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claimed all liability on the ground that the fitting out of the cruisers had not been completed within British jurisdic
tion. Even after the close of the war the British
government continued to reject all proposals for a Claims"
settlement. The American nation, flushed with victory, was bent on redress and so deep-seated was the resentment against England that the Fenian movement, which had for its object the establishment of an independent republic in Ireland, met with open encouragement in this country. In 1866 several thousand Irishmen undertook to invade Canada from the United States, and were driven back by the Canadian authorities. At the same time numbers of Irishmen who had been naturalized in this country returned to their native land and conspired against England. Many of them were arrested and the American government felt called upon to ask for their release. The House of Representatives encouraged the Fenian movement to the extent of repealing the law forbidding Americans to fit out ships for belligerents, but the Senate failed to concur.
The successful war waged by Prussia against Austria in 1866 disturbed the European balance and rumblings of the
approaching Franco-Prussian war caused unThe Johnson easiness in British cabinet circles. Fearing that Clarendon
if Great Britain were drawn into the conflict the convention
American people might take a sweet revenge by fitting out "Alabamas” for her enemies, the British government assumed a more conciliatory attitude and in January, 1869, Lord Clarendon signed with Reverdy Johnson, who had succeeded Adams as minister to England, a convention pro
for the submission to a mixed commission of all claims which had arisen since 1853. Though the convention included, it did not specifically mention the “Alabama Claims," and it failed to contain any expression of regret for the course pursued by the British government during the war. The Senate therefore refused by an almost unanimous vote to
ratify the arrangement, much to the disappointment of Secretary Seward, who had hoped to settle this question before leaving the State Department.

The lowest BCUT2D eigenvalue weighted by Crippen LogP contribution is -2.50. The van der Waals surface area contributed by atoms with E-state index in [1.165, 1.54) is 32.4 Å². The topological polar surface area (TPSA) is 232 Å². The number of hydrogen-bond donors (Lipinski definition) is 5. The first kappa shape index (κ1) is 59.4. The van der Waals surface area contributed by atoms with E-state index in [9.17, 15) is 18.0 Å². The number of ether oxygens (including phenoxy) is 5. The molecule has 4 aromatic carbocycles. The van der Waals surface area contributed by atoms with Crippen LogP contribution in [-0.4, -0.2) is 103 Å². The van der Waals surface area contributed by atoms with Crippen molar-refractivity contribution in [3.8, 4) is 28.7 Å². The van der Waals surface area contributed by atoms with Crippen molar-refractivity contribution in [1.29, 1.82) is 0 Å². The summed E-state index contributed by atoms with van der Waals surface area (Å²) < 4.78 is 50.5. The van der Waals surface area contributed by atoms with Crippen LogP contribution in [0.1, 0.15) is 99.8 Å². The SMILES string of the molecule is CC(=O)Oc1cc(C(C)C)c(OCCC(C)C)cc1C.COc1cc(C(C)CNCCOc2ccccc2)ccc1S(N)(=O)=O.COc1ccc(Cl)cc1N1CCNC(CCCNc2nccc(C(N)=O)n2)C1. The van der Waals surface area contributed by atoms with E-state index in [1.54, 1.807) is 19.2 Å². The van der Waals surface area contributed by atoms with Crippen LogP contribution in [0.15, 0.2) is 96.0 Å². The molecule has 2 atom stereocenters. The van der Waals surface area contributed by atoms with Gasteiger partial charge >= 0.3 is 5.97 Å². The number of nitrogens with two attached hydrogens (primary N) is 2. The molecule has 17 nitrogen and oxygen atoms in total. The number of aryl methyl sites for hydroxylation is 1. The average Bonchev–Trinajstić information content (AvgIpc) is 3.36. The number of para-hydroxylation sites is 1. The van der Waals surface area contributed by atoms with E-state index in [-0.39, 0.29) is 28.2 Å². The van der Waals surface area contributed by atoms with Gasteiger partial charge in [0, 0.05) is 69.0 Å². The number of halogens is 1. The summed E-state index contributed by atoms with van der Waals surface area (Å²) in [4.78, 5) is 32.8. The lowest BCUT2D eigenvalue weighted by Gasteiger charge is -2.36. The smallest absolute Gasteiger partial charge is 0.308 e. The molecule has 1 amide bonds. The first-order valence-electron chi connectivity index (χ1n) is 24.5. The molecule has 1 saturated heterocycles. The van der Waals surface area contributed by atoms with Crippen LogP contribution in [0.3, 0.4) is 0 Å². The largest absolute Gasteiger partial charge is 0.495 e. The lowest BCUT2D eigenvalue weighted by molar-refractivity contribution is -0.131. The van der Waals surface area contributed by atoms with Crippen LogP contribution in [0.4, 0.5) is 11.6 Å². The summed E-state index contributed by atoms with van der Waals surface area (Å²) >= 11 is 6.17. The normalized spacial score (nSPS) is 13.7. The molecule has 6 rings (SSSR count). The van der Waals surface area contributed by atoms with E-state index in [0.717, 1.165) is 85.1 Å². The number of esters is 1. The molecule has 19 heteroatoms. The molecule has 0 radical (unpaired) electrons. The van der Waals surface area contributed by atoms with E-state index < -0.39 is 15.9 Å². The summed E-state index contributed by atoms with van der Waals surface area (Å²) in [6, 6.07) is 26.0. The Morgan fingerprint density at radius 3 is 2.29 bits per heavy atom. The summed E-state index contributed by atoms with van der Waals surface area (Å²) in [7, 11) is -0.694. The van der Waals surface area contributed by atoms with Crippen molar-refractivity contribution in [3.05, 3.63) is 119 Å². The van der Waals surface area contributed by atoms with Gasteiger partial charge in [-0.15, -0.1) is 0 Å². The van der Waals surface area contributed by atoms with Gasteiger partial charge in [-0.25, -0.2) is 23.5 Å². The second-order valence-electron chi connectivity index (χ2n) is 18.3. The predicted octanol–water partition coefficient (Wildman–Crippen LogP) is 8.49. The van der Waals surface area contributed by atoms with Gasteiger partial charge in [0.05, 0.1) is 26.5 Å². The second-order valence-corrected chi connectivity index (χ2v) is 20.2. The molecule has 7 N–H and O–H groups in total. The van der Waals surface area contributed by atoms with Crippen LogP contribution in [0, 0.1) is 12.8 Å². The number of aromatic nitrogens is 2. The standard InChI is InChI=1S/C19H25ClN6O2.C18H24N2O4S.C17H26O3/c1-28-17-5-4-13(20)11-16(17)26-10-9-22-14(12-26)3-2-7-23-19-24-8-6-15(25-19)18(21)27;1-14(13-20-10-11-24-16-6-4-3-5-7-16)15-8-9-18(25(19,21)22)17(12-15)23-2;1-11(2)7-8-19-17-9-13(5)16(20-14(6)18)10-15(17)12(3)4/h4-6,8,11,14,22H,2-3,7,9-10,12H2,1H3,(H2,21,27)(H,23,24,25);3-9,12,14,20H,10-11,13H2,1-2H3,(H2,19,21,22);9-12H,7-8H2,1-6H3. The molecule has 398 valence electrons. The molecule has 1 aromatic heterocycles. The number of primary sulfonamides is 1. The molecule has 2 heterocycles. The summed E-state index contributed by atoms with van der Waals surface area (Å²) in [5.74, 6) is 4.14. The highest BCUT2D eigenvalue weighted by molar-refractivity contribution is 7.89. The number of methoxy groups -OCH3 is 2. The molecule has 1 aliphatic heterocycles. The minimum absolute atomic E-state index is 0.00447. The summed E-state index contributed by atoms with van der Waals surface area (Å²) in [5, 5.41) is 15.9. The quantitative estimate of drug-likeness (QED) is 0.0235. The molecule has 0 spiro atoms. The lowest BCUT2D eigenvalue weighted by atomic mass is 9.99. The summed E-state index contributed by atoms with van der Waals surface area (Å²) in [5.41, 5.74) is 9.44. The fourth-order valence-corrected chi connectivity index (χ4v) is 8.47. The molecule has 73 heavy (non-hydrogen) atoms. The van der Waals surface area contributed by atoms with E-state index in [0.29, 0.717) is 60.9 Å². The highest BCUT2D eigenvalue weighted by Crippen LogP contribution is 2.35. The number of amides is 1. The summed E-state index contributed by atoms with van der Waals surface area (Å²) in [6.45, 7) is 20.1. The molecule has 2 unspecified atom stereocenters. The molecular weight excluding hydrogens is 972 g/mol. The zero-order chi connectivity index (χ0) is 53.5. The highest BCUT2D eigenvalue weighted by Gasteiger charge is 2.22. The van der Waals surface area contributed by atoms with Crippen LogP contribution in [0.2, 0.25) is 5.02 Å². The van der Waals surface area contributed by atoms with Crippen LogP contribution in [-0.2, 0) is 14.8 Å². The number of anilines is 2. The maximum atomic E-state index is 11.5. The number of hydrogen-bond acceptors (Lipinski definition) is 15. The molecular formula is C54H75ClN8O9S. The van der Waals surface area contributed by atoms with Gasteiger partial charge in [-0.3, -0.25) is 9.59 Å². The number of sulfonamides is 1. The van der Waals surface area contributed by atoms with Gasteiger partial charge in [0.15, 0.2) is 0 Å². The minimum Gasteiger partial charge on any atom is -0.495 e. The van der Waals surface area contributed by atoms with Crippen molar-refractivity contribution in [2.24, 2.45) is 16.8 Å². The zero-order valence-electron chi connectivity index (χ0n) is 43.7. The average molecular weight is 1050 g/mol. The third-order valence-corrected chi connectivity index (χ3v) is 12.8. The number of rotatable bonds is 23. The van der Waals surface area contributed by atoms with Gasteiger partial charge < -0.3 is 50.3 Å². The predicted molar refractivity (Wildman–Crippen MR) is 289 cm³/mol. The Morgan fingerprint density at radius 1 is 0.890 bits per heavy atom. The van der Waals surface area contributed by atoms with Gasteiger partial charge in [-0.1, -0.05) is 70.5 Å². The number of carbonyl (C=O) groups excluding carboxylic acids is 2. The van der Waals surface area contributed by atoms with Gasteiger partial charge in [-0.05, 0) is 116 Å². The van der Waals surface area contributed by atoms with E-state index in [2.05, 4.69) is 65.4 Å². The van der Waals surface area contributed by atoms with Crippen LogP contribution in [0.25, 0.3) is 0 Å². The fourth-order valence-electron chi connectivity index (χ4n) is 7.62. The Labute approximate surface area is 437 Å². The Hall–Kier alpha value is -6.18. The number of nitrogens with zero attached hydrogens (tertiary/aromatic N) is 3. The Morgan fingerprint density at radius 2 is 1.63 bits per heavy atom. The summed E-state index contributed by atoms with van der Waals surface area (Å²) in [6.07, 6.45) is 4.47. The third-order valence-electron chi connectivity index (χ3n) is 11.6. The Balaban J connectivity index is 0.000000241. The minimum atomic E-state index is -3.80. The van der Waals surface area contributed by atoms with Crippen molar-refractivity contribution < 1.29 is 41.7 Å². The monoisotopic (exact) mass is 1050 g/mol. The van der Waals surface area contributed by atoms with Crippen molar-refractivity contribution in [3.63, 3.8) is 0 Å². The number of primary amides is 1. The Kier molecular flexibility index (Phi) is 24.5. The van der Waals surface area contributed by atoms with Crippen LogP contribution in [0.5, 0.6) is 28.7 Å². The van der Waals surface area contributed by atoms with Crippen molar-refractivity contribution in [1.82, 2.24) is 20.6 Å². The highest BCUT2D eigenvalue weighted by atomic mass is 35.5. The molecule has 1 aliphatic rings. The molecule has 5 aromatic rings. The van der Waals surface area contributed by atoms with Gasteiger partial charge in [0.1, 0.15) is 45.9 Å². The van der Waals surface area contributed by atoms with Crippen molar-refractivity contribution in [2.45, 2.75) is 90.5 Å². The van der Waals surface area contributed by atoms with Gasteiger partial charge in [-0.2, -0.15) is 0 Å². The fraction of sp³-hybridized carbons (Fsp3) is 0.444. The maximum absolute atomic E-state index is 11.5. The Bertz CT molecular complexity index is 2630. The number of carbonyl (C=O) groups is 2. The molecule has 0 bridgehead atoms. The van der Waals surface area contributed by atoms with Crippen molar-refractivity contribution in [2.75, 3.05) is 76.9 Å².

Seward's successor, Hamilton Fish, renewed the negotiations through Motley, the American minister at London, but the latter was unduly influenced by the ex
The Treaty treme views of Sumner, chairman of the Senate of Committee on Foreign Relations, to whose influ- Washington ence he owed his appointment, and got things in a bad tangle. Fish then transferred the negotiations to Washington, where a Joint High Commission appointed to settle the various disputes with Canada convened in February, 1871. The main obstacle in the way of a settlement was now the chairman of the Foreign Relations Committee of the Senate. Sumner insisted that England should pay damages not only for the property actually destroyed by the Confederate cruisers, but also indirect damages for the increased rates of insurance, for the loss sustained through the transfer of American shipping to foreign flags, and for the prolongation of the war resulting from England's hasty recognition and subsequent encouragement of the Confederates. Realizing that the sum total of these claims would be too vast even for England to pay, he suggested that the least she could do would be to withdraw from this hemisphere, leaving Canada and her West Indian possessions to be annexed by the United States. President Grant had now lost all patience with Sumner, who had violently opposed his pet scheme for the annexation of Santo Domingo, and when the Senate convened in March, 1871, Sumner was dropped from the Committee on Foreign Relations, Motley was recalled from London, and on May 8 the treaty of Washington was signed.
Besides providing for the settlement of questions that had arisen with Canada in regard to commerce, navigation, inshore fisheries, and the northwest boundary, the treaty of Washington provided for submitting the “Alabama Claims” to an
arbitration tribunal composed of five members, one appointed by England, one by the United States, and the The Geneva other three by the rulers of Italy, Switzerland, arbitration
and Brazil. When this tribunal met at Geneva the following year the United States, greatly to the surprise of everybody, presented the indirect claims as well as the direct, and Great Britain threatened to withdraw.
Charles Francis Adams, the American member of the tribunal, rose to the occasion, however, and decided against the contention of his own government. The indirect claims were rejected by unanimous vote and on the direct claims the United States was awarded the sum of $15,500,000. Although the British member of the tribunal dissented from this decision, his government promptly paid the award. This was the most important case that had ever been submitted to arbitration and its successful adjustment encouraged the hope that the two great branches of the English speaking people would never again have to resort to war.